In the coming days, stadiums from east to west will be jam packed, as fans celebrating opening day will be in full-force for the 2013 MLB Season. Tailgating traditions, family outings; a reason to celebrate: as every team at this point, has a chance to be great and entrench themselves into a legacy that goes far and beyond.  Why is opening day so special? Plain and simple a fresh start: the beginning of a long intense 162-game journey that carries through the long endless days of summer, gets more intense and competitive as the cold nights begin to loom and hits full stride during the month of October. Every ball player starts out on an equal platform as multi-million dollar stars, rising youngsters and players fresh off injury/poor performances get ready to prove them selves once again, post numbers and hit their own personal “zone” in order to contribute for the good of the team. Through endless travel, critique, fierce pitching, a multitude of environments and the mental anguish of hot and cold streaks once again, it is going to be fun to watch the drama unfold and the unexpected happen. Baseball has stood the testament of time, and has become ingrained into the fabric of the cities and fans that make this country great. Whether you’re a baseball person or not; appreciation has to be given to a game, that symbolizes such an array of history; and for so many old and young, means so much personally and for the city they call home. Baseball is special, and in a society which sometimes needs to take a step back and approach things from a more calming perspective, with all the chaos in the news and other forms of media; baseball the slow game that it is at times, will be an outlet, a joyous part of the day where we can sit back and relax and enjoy a beer. Through it all, baseball once again will bring excitement, and suspense for those who choose to take the seemingly endless journey. For this reason: get ready. Baseball is Back. 


Some Facts via Baseball Almanac:

Ted Williams was a .449 hitter in openers, with three home runs and fourteen runs batted in during fourteen games. “Teddy Ballgame” also boasted at least one hit in every Opening Day game he appeared in. Williams’ first Opening Day (April 20, 1939) was especially noteworthy as he faced the rival New York Yankees and Lou Gehrig, who was playing in his 2,123rd consecutive game.

Opening Day 1940 witnessed one of the most famous pitching events as Cleveland ace Bob Feller and White Sox hurler Eddie Smith went head-to-head. Smith blinked, but Feller remained in control and tossed the only Opening Day no-hitter in Major League history.

Hammerin’ Hank Aaron ignited the crowd at Riverfront Stadium on his first swing of the 1974 season when he tagged Cincinnati Reds for his 714th career home run to tie Babe Ruth on the all-time list.


Facts via

Snowball Fight
 – On Opening Day in 1907, the New York Giants faced off against the Phillies at New York City’s Polo Grounds after a heavy snowstorm. When the Giants fell behind, disgruntled fans began flinging snowballs onto the field, forcing the umpire to call a forfeit in the Phillies’ favor.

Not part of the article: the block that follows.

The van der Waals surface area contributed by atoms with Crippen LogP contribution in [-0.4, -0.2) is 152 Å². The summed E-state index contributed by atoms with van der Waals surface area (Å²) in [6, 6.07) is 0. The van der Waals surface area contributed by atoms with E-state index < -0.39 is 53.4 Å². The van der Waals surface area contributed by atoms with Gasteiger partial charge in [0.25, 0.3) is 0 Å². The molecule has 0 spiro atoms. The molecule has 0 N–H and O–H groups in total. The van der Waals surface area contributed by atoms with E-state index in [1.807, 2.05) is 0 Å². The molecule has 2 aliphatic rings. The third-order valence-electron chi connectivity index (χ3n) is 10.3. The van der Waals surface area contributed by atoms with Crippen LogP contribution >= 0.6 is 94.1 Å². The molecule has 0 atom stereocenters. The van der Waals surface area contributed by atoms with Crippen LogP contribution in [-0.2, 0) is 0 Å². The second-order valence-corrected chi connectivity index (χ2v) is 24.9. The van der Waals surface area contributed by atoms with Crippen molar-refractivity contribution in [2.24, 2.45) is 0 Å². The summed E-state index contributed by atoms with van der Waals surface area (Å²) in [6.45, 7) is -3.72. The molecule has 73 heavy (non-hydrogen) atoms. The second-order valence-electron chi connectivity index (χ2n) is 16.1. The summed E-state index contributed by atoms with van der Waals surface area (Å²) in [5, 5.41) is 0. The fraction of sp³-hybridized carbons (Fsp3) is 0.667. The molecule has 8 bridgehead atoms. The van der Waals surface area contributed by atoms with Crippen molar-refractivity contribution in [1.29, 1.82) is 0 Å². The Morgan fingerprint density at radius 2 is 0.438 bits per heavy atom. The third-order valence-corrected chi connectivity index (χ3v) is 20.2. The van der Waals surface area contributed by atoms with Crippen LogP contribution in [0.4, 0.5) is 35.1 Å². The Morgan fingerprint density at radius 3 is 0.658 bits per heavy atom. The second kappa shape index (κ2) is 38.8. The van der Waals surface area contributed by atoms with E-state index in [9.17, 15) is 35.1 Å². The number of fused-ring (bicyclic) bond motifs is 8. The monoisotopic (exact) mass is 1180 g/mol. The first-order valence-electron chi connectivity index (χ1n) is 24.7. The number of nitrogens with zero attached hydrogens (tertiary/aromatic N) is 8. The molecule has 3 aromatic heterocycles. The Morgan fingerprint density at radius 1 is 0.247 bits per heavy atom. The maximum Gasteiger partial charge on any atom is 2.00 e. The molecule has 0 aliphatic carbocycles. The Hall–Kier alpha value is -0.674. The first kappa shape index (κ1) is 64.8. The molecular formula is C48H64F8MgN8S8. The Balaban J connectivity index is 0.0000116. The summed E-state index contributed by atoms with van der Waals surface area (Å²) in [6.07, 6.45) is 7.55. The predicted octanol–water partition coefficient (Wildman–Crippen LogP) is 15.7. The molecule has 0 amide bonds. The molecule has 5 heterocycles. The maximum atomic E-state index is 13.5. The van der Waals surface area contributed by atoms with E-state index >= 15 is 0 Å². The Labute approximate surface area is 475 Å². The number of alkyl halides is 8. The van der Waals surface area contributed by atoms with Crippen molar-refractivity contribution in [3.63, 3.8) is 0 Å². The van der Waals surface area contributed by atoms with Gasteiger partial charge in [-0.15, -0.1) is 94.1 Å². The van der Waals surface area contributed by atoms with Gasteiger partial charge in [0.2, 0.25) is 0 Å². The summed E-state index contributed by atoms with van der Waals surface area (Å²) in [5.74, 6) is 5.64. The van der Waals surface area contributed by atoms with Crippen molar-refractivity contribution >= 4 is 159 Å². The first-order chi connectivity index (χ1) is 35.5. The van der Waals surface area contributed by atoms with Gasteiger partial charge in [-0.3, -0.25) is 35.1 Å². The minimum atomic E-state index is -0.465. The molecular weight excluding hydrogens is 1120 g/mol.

Presidential Pitches – 
On the first day of the 1910 season, William Howard Taft became the first president to throw the ceremonial first pitch. Since then, every president besides Jimmy Carter has thrown at least one ceremonial first ball for Opening Day, the All-Star Game or the World Series.

Rival Rio – t
Brooklyn’s Washington Park was the scene of an Opening Day riot on April 11, 1912. With the Brooklyn Dodgers down 18-3 to their rival, the New York Giants, fans stormed the field and delayed the game, which was eventually called on account of darkness in the sixth inning.

Lucky Feller – 
There has only been one no-hitter in Opening Day history. Cleveland pitcher Bob Feller, then just 21 years old, threw it against the Chicago White Sox at Comiskey Park on April 16, 1940.

 – Boston Braves fans sat down to an unpleasant surprise on Opening Day in 1946. The outfield stands had recently received a fresh coat of red paint, but cold, damp weather had prevented it from drying. Hundreds of angry, paint-stained spectators marched to the Braves’ offices. The team agreed to pay their cleaning bills and made a public apology in a newspaper ad.

Making History
 – Jackie Robinson broke the color barrier on Opening Day in 1947, becoming the first African American to play for a Major League team. The 28-year-old made his debut at Ebbets Field, playing first base for the Brooklyn Dodgers.

Switch Pitcher – 
Harry Truman was the only president to throw out left-handed and right-handed first pitches on Opening Day. He showcased his ambidextrous talents on April 18, 1950.

Out of the Park
 – Hank Aaron of the Atlanta Braves hit his 714th home run on Opening Day in 1974, tying Babe Ruth for most career homers. He beat Ruth’s record later that week and reached 755 by the end of this career. Aaron’s record was not eclipsed until Barry Bonds hit his 756th home run in 2007.

Opening Streak – 
On Opening Day in 1974, several naked fans rushed onto the field at Chicago’s Comiskey Park, disrupting the game and inciting violence in the stands.

Famous Firsts – 
Hall of Famer Frank Robinson and Ken Griffey Jr. share the record for most career home runs on the first day of the season, with eight Opening Day homers each.

Star Starter – 
Hall of Famer Tom Seaver has started the most Opening Day games in history—11 for the Mets, three for the Reds and two for the White Sox.


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